Article thumbnail
Location of Repository

Crime, Prosecution and Social Relations: The Summary Courts of the City of London in the Late Eighteenth Century

By Drew Gray

Abstract

Crime, Prosecution and Social Relations offers a fascinating view of the social history of Georgian London through the hitherto neglected prism of the Summary courts. This study looks at how rich and poor Londoners used these courts to prosecute those that assaulted or stole from them; to negotiate better working conditions; and to punish prostitutes, vagrants and disorderly apprentices. It argues that while most previous work on crime has focused on the courts of assize and quarter session, and on offences that attracted sentences of hanging and transportation, it was at Summary level that most people experienced the law in this period. This is the first monograph to deal exclusively with the nature and role of summary proceedings in England in the long eighteenth century within the context of the social history of crime and the criminal justice system and therefore represents an important addition to our understanding of this area of histor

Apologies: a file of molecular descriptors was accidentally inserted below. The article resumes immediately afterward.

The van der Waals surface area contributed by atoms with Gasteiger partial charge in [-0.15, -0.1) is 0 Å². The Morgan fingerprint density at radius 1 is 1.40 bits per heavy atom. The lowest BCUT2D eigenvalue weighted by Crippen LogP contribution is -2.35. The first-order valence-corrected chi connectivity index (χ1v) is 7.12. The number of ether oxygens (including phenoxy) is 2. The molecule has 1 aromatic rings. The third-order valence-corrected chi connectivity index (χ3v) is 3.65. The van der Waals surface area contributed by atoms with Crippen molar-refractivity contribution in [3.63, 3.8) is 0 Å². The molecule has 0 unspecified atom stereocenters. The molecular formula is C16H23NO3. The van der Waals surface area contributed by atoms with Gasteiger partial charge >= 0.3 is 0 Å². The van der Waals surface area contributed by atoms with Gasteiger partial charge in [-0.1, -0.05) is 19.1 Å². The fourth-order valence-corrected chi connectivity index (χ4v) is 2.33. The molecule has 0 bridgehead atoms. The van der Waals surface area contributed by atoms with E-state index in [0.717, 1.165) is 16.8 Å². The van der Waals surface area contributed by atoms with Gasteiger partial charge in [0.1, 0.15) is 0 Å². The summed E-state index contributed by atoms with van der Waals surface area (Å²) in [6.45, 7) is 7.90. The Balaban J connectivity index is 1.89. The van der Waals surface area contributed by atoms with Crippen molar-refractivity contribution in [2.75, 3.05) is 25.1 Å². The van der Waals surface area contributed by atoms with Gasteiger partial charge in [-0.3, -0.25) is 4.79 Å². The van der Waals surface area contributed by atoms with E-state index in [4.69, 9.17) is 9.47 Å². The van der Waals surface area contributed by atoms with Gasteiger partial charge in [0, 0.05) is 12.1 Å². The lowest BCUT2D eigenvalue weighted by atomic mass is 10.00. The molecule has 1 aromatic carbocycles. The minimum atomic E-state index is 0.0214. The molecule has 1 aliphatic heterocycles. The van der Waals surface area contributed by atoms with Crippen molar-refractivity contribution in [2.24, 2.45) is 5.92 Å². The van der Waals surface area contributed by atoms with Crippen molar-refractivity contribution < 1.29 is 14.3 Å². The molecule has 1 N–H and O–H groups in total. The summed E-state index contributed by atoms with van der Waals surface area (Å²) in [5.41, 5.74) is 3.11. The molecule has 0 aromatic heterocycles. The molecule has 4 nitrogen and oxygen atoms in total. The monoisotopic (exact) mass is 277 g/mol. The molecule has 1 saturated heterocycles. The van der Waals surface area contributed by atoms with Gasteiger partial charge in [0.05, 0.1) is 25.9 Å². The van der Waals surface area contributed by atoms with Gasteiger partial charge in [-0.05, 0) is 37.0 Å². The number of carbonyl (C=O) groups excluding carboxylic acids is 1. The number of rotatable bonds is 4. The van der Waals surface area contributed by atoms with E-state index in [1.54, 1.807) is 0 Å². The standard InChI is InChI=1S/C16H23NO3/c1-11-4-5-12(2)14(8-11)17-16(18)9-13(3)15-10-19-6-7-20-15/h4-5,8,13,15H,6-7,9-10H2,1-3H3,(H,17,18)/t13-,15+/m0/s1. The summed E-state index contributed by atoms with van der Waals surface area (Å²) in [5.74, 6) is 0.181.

Topics: DA675, HV6950.L7, K2100
Publisher: Palgrave Macmillan
Year: 2009
OAI identifier: oai:nectar.northampton.ac.uk:2092
Provided by: NECTAR
Sorry, our data provider has not provided any external links therefore we are unable to provide a link to the full text.

Suggested articles


To submit an update or takedown request for this paper, please submit an Update/Correction/Removal Request.